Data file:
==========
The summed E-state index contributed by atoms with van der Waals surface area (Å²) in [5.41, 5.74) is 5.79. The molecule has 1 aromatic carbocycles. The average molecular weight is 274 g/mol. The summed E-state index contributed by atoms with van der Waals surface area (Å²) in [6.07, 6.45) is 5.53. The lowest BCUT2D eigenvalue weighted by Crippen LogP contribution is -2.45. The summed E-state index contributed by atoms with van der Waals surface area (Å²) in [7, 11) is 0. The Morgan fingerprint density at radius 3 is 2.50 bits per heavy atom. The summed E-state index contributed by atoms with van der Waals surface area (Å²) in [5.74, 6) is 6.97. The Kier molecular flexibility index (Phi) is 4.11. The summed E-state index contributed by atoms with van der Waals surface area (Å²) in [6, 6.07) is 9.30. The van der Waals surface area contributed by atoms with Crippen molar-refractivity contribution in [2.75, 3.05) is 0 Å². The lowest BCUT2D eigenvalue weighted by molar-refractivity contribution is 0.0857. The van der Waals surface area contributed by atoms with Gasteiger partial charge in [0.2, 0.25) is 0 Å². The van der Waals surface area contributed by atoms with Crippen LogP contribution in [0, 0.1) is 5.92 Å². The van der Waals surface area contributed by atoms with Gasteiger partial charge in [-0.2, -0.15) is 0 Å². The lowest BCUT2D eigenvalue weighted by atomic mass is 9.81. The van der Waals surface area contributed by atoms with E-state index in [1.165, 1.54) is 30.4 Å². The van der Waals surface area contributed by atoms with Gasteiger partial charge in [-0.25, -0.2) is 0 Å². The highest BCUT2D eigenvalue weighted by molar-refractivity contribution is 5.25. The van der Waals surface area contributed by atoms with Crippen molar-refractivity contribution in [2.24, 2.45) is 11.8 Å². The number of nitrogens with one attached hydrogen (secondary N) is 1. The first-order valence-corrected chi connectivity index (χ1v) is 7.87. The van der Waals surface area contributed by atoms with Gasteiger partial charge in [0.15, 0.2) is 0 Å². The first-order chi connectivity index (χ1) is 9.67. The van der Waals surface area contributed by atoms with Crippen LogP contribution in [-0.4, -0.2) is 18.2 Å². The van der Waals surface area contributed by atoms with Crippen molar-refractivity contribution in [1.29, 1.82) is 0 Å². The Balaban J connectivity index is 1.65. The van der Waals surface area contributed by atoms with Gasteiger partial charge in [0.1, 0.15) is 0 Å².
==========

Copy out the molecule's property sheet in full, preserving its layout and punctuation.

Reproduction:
The summed E-state index contributed by atoms with van der Waals surface area (Å²) in [5.41, 5.74) is 5.79. The molecule has 1 aromatic carbocycles. The average molecular weight is 274 g/mol. The summed E-state index contributed by atoms with van der Waals surface area (Å²) in [6.07, 6.45) is 5.53. The lowest BCUT2D eigenvalue weighted by Crippen LogP contribution is -2.45. The summed E-state index contributed by atoms with van der Waals surface area (Å²) in [7, 11) is 0. The Morgan fingerprint density at radius 3 is 2.50 bits per heavy atom. The summed E-state index contributed by atoms with van der Waals surface area (Å²) in [5.74, 6) is 6.97. The Kier molecular flexibility index (Phi) is 4.11. The summed E-state index contributed by atoms with van der Waals surface area (Å²) in [6, 6.07) is 9.30. The van der Waals surface area contributed by atoms with Crippen molar-refractivity contribution in [2.75, 3.05) is 0 Å². The lowest BCUT2D eigenvalue weighted by molar-refractivity contribution is 0.0857. The van der Waals surface area contributed by atoms with Gasteiger partial charge in [0.2, 0.25) is 0 Å². The van der Waals surface area contributed by atoms with Crippen LogP contribution in [0, 0.1) is 5.92 Å². The van der Waals surface area contributed by atoms with Gasteiger partial charge in [-0.2, -0.15) is 0 Å². The lowest BCUT2D eigenvalue weighted by atomic mass is 9.81. The van der Waals surface area contributed by atoms with E-state index in [1.165, 1.54) is 30.4 Å². The van der Waals surface area contributed by atoms with Gasteiger partial charge in [-0.25, -0.2) is 0 Å². The highest BCUT2D eigenvalue weighted by molar-refractivity contribution is 5.25. The van der Waals surface area contributed by atoms with Crippen molar-refractivity contribution in [2.24, 2.45) is 11.8 Å². The number of nitrogens with one attached hydrogen (secondary N) is 1. The first-order valence-corrected chi connectivity index (χ1v) is 7.87. The van der Waals surface area contributed by atoms with Gasteiger partial charge in [0.15, 0.2) is 0 Å². The first-order chi connectivity index (χ1) is 9.67. The van der Waals surface area contributed by atoms with Crippen LogP contribution in [-0.4, -0.2) is 18.2 Å². The van der Waals surface area contributed by atoms with Crippen molar-refractivity contribution in [1.29, 1.82) is 0 Å². The Balaban J connectivity index is 1.65. The van der Waals surface area contributed by atoms with Gasteiger partial charge in [0.1, 0.15) is 0 Å².